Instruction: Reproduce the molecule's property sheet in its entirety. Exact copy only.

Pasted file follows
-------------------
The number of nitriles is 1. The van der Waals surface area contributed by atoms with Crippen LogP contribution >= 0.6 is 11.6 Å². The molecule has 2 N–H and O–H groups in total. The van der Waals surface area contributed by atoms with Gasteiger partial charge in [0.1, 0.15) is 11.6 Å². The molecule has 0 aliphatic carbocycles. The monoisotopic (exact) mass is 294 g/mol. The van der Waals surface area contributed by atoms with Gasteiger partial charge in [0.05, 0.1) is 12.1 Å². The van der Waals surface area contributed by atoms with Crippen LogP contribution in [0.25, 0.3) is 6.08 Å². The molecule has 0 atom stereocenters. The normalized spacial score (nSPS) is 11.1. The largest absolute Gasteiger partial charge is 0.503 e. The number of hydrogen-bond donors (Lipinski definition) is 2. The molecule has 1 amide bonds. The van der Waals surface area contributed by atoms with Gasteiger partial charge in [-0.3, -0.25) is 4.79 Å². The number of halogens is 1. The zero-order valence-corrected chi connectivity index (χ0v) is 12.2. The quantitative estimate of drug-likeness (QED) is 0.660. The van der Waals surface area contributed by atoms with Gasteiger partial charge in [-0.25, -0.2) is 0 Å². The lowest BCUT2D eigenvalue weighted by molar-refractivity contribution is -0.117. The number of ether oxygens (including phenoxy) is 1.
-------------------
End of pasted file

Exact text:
The number of nitriles is 1. The van der Waals surface area contributed by atoms with Crippen LogP contribution >= 0.6 is 11.6 Å². The molecule has 2 N–H and O–H groups in total. The van der Waals surface area contributed by atoms with Gasteiger partial charge in [0.1, 0.15) is 11.6 Å². The molecule has 0 aliphatic carbocycles. The monoisotopic (exact) mass is 294 g/mol. The van der Waals surface area contributed by atoms with Gasteiger partial charge in [0.05, 0.1) is 12.1 Å². The van der Waals surface area contributed by atoms with Crippen LogP contribution in [0.25, 0.3) is 6.08 Å². The molecule has 0 atom stereocenters. The normalized spacial score (nSPS) is 11.1. The largest absolute Gasteiger partial charge is 0.503 e. The number of hydrogen-bond donors (Lipinski definition) is 2. The molecule has 1 amide bonds. The van der Waals surface area contributed by atoms with Gasteiger partial charge in [-0.3, -0.25) is 4.79 Å². The number of halogens is 1. The zero-order valence-corrected chi connectivity index (χ0v) is 12.2. The quantitative estimate of drug-likeness (QED) is 0.660. The van der Waals surface area contributed by atoms with Gasteiger partial charge in [-0.25, -0.2) is 0 Å². The lowest BCUT2D eigenvalue weighted by molar-refractivity contribution is -0.117. The number of ether oxygens (including phenoxy) is 1.